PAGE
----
While 10 percent of couples pay for their own weddings these days — and some eschew tradition by not getting hitched at all — most engaged twosomes still get at least some monetary support from their parents for the big day. Since many of these parents have never planned or bankrolled an event of this scale before, one-third have admittedly blown their budgets to finance their children's wedding wants, even dipping into retirement savings when necessary. (All of those Instagram-worthy details don't come cheap!)
But with the right course of action, you can help your child have the wedding of his or her dreams without putting strain on the relationship or your own finances. Consider these expert tips on how to best approach paying for your kid’s wedding.
Set clear money expectations
Easier said than done, but the first and biggest step to a smooth process is being up front about how much you can contribute to the wedding — and stick to that budget. Also express any expectations you may have about how those funds are used.
"Define early on what you would be comfortable paying for and not paying for," advises Anil Kumar, founder of online matchmaking platform Jodi365 and wedding planning platform Peepul365. "Be reasonable and clear ahead of time so that there are no surprises, avoidable stresses or a souring of relationships." For instance, if you're a vegetarian, it may be too much to ask your child and fiancé to host a meat-free fete. You could, however, draw the line at roasting a pig on a spit for the evening's main course.
Aleisha McCormack, founder and host of wedding planning podcast Bridechilla, agrees that early communication about financials leads to a successful planning experience. "If you know how the money is going to be used — and that is important to you — and everyone is open about it, it is a lot harder to get confused further down the track," she says.
Discuss the guest list early on
A big potential point of contention for couples and their parents is who gets to attend the wedding — and who doesn’t. "Wedding donors are like political donors," McCormack says. "They mean well but often when parents contribute money and say 'we just want you to be happy,' later on, they come back with specific requests that the couple may be unprepared for — and sometimes unwilling to include — like extra guests."
Avoid conflict by discussing the size and scope of the wedding along with the budget, especially since adding more guests after planning is already underway can also add unexpected costs. You might decide to set limits like "only first cousins" or "each parent may invite X number of guests." Or, if a couple wants a more intimate wedding, and their (paying) parents insist on inviting all their family friends and extended relatives, Kumar suggests letting the parents host a large but separate wedding reception.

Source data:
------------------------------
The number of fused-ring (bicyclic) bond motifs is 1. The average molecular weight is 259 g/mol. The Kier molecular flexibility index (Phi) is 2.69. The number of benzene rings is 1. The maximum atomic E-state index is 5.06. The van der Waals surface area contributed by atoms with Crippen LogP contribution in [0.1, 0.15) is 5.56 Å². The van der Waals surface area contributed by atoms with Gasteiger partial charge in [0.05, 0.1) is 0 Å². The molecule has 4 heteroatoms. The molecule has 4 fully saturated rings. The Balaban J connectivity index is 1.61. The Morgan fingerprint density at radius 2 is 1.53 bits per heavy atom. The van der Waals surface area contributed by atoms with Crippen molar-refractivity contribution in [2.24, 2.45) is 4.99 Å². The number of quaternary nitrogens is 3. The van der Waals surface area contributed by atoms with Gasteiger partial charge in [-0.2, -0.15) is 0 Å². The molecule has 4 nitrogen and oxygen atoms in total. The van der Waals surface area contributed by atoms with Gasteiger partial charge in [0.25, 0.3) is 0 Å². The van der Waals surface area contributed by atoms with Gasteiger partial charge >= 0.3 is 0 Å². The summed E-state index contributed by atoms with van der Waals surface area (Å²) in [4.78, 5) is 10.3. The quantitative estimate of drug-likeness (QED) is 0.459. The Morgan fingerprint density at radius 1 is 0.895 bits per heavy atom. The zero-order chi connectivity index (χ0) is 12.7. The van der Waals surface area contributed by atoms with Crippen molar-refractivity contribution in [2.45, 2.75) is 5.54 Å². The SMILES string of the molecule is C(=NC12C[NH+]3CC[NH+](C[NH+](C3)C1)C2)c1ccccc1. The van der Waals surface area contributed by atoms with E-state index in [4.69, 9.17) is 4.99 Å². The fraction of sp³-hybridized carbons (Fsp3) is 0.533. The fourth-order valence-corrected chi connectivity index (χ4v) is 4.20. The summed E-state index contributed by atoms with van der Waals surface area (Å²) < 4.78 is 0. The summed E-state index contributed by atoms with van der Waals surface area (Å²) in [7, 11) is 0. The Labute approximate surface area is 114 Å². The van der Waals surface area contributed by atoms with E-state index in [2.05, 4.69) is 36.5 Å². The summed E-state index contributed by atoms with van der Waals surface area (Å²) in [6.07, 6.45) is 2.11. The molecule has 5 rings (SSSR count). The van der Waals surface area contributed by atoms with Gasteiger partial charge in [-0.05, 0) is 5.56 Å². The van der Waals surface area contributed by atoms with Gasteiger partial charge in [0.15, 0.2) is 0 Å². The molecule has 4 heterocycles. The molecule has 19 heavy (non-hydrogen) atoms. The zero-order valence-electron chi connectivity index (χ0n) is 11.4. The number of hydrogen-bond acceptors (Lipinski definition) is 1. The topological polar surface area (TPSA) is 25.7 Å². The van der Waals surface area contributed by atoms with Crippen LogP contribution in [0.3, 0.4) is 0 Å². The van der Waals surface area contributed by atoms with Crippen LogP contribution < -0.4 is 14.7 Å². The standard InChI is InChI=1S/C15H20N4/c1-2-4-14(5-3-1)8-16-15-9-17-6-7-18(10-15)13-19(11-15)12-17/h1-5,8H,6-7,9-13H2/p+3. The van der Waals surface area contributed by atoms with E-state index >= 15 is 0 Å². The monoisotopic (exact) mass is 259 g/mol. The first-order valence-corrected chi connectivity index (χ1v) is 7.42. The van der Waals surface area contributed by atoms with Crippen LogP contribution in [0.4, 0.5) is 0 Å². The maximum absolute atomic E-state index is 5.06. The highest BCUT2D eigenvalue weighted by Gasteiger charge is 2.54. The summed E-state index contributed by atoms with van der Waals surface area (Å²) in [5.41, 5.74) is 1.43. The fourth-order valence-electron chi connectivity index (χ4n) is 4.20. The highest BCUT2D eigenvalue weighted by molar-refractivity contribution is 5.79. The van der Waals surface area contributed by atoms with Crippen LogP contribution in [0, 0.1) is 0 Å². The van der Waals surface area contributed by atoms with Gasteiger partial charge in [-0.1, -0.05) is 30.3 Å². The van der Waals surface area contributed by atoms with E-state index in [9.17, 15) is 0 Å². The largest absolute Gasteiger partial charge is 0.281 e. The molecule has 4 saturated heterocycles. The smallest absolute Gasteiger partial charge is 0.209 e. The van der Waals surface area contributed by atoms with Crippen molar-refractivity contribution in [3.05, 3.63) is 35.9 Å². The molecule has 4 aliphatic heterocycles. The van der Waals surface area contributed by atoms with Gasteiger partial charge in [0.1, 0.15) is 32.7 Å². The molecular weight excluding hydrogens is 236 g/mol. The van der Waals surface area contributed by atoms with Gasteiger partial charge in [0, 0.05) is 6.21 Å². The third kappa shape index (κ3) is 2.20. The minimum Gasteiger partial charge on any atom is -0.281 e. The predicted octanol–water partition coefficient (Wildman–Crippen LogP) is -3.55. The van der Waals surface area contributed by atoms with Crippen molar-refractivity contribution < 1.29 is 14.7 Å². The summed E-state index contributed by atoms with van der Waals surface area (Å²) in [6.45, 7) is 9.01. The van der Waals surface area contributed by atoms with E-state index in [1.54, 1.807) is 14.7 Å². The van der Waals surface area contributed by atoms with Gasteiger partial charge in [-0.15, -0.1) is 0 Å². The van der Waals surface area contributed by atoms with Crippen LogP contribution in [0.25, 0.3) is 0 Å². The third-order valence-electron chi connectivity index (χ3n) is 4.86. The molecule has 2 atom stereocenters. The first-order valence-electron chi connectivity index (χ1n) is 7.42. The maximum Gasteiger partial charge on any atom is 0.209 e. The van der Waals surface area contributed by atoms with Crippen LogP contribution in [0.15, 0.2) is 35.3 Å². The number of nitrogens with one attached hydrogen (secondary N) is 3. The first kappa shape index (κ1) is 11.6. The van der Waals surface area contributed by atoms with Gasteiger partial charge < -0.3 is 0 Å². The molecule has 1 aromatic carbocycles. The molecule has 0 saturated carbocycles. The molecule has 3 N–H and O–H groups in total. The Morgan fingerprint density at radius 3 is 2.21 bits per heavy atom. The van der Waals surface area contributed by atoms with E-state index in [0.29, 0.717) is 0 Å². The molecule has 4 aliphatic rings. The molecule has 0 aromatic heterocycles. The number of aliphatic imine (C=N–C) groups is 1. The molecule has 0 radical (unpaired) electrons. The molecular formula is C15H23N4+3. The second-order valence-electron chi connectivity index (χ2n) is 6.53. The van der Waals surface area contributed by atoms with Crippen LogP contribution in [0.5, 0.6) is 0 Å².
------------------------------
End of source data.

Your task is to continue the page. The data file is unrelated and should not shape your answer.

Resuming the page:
A planner can make the process fun, rather than fearsome.
Hire a professional
To keep planning running smoothly, enlist an experienced wedding planner. While hiring a pro will take a chunk of your budget, this person can help you stay on-track money-wise and make thoughtful suggestions for saving cash along the way. Not to mention, Kumar notes, a wedding planner will help to keep things on schedule and bring in an objective outsider's perspective when you're faced with inevitable differences in opinion.
McCormack adds that if you've never planned a large-scale event, or if the prospect of doing so is daunting, a planner can make the process fun, rather than fearsome. "Planning a wedding is no easy task, and often it can become overwhelming," she says. "Having someone on your team who is logistics-focused and has connections with other wedding vendors can be a huge advantage."
Pick your battles
It's easy to get emotional, and even heated, in the throes of wedding planning — especially when your money is funding the event. Express your opinion only when a given wedding detail really matters to you. "Jumping in and being pushy or explosive, or worse, threatening to withhold money is an unconstructive and inflammatory tactic that I advise against," McCormack says. "If you really aren't invested in the decision and its outcomes, then take a step back and save the energy."
Show your support and generosity by reserving judgment if the couple makes a less-than-ideal choice. "Saying, 'It's OK; snafus happen,' or 'Don't worry, sweetheart, we'll find a solution,' would be much more loving and constructive than an 'I told you so,'" Kumar says. "Be gracious and willing to make compromises." Ultimately, the big day belongs the happy couple.